Agricultural land rehabilitation

Semi-arid and savannah regions form the majority of Queensland and Australian pastoral enterprises. Rainfall deficiencies and inherently nutrient poor soils are the primary limiting factor to productivity.

It begins with soil biological communities
The University of Queensland has partnered with BHA and AgForce to develop innovative approaches to address declining soil fertility by capitalising on Australia’s natural biological resources. Fundamental to improving soil fertility and land productivity are soil biological communities (SBCs). By placing the emphasis on SBCs as the productive component of soil fertility we can maximise seasonal SBC biofertilisation.
SBCs provide an environmentally sound basis for improving biofertilisation
  • SBCs accelerate the rehabilitation of unproductive land
  • Biofertilisation leads to increased productivity
  • New and innovative technologies are developed with SBC inoculum
  • SBC biofertiliser can reinvigorate soil function
  • Biofertilisation results in long-term productivity gains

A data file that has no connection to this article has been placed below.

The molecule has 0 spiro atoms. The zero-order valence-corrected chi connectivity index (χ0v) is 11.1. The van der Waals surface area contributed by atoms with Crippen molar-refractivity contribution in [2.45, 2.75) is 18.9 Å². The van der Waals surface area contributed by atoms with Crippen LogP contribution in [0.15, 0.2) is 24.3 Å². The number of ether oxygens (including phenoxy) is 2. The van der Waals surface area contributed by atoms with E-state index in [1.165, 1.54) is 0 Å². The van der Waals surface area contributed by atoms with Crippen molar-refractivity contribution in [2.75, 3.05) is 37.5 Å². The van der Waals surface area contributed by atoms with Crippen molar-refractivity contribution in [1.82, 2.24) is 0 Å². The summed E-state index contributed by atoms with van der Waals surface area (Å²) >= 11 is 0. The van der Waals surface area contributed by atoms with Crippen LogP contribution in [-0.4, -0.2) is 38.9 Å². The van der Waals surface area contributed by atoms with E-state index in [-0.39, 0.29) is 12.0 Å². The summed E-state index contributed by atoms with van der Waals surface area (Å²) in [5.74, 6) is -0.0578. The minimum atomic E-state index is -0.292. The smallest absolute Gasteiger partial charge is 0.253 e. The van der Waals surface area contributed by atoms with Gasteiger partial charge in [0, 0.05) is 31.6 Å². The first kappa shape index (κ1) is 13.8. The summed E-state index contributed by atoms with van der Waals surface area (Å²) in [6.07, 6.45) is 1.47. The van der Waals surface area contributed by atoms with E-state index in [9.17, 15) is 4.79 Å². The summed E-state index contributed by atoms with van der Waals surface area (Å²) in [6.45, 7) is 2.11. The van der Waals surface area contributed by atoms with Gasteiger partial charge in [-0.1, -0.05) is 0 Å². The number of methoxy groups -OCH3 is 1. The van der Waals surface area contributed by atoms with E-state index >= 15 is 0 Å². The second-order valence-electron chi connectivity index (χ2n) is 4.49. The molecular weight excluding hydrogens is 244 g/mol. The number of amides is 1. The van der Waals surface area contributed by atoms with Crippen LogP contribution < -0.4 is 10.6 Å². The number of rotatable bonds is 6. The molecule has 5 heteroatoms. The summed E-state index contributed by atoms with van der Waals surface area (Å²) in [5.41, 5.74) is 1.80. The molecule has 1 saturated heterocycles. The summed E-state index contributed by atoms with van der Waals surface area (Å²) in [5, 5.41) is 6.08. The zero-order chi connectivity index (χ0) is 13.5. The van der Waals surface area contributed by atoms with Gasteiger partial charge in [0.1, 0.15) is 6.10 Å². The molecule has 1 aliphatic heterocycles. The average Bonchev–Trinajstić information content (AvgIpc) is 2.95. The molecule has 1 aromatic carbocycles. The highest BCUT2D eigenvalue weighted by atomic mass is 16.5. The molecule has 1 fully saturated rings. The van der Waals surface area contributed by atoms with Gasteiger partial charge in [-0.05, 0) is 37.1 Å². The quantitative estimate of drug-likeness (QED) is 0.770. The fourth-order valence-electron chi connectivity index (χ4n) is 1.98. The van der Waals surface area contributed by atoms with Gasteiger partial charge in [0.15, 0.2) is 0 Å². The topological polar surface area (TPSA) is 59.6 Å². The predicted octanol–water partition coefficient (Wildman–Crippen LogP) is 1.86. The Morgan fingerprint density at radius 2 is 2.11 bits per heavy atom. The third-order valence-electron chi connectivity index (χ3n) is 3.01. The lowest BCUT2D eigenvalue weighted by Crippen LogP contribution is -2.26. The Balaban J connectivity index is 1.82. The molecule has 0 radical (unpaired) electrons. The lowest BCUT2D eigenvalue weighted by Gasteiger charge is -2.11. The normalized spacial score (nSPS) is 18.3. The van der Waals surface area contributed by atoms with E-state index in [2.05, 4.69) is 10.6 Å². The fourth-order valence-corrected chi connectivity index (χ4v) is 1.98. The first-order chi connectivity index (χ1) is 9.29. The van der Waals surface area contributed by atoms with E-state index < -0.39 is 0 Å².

Real future impact for farmers can be achieved

BHA supports an innovative approach to maximising soil fertility

Research is aimed at SBC biofertilisation

Outcomes are directed at the real need for increasing land productivity

Seasonal biofertilisation (especially nitrogen) can be targeted

Farmers can predict peak SBC inputs

On-farm trials will provide examples of the effectiveness of SBC biofertilisation

Commercial SBC inoculum production

>> Read more on SBCs and Cyanobacteria

Research papers

AgForce Report- Williams and Budel (2013)

Field work in agricultural land rehabilitation

Dr Williams measures SBC photosynthetic productivity unseen to the naked eye

Paddock with soil bacterial communities

NW Qld grassland flood plains; well developed SBCs growing in soil (black colour) and microscopic green cells (inset 2)

Agricultural Land Rehabilitation

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